• Simplify complicated pointer expressions
    • Draw a picture
    • Delete pointers in linked lists in the right order
    • Allocate a reserve parachute of memory
    • Shred your garbage
    • Set pointers to null after deleting or freeing them
    • Check for bad pointers before deleting a variable
    • Keep track of pointer allocations
    • Write cover routines to centralize your strategy to avoiding pointer problems
    • Use a nonpointer technique
    • In C++ pointers and references are easy to confuse
  • Global variables are accessible anywhere in a program

    • using global data is somewhat risky
    • global data can be inadvertently changed
    • when global variables are passed to a routine, things get real wonky - aliasing
    • if you're running multiple copies of the same program, all of which contain a global variable, things get wonky
    • global data makes it hard to reuse code
    • sometimes the order of initialization of global variables is not defined, which messes up values
    • global data tends to throw modularity and reduction of complexity out the window
    • Reasons to use global data:
    • Preservation of global values
    • Emulation of named constants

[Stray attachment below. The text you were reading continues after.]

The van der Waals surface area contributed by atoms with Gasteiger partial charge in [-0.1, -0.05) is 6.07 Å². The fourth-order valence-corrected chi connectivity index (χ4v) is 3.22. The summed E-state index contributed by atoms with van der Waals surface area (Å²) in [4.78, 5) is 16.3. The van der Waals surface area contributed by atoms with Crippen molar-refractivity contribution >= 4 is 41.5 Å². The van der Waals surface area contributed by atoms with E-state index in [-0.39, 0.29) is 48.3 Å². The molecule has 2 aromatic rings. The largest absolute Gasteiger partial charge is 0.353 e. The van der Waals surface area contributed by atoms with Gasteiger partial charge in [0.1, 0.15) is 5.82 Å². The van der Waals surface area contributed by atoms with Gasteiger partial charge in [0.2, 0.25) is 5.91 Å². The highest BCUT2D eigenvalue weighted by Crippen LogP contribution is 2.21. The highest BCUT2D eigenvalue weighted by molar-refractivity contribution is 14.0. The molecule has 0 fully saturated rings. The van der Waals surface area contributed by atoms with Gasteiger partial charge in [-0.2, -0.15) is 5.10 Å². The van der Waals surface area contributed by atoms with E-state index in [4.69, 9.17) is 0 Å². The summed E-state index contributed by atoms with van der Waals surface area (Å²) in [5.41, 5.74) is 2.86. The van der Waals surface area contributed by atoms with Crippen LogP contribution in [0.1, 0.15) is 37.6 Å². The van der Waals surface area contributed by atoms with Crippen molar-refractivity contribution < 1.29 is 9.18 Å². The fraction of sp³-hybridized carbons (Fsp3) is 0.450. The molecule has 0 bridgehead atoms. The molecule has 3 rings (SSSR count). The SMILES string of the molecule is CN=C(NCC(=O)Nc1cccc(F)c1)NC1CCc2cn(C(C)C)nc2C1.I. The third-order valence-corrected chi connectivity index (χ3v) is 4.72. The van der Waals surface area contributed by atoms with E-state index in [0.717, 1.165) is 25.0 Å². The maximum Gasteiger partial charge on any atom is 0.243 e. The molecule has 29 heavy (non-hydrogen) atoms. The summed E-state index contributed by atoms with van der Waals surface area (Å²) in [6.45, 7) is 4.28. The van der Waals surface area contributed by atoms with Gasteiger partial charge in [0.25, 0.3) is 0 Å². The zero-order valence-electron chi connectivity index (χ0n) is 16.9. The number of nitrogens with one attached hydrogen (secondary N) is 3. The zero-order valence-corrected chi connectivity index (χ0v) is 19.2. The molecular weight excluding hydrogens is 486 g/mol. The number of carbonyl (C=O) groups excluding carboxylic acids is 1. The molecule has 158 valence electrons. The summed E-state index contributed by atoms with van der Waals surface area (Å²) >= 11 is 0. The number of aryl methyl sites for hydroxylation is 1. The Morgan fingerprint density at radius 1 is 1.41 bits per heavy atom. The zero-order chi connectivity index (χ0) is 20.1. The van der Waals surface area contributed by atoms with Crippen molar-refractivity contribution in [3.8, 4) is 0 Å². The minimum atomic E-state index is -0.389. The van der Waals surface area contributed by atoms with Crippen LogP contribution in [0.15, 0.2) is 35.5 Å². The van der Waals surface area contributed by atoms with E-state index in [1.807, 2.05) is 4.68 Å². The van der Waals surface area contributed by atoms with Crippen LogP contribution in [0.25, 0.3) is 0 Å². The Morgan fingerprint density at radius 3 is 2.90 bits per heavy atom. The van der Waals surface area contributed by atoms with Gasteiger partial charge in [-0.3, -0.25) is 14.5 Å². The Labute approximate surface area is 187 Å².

• Emulation of enumerated types
    • Streamlining use of extremely common data
    • Eliminating tramp data - data passed to one routine/class just so that it can be passed to another routine/class
    • Alternatives to global data:
    • Start every variable as local until it becomes clear you need to make it global
    • Distinguish between global and class variables
    • Use access routines - centralization is good!
    • Reducing the risks of global data:
    • Develop a naming convention that makes global variables obvious
    • Create a well-annotated list of all your global variables
    • Don't use global variables to contain intermediate results
    • Don't pretend you're not using global data by putting all your data into a monster object and passing it everywhere
  • Access routines

    • Advantages - centralization, information hiding, abstraction
    • How to use access routines:
    • make the data you're accessing static (if you're substituting this approach for a global variable)
    • require all code to go through the access routines for the data
    • don't just throw all your global data into the same barrel - put data in an appropriate class
    • in development, use locking to control access to global variables
    • build a level of abstraction into your access routines
    • keep all accesses to the data at the same level of abstraction

Thanks for reading! I hope you find this and other articles here at ilyanaDev helpful! Be sure to follow me on Twitter @ilyanaDev.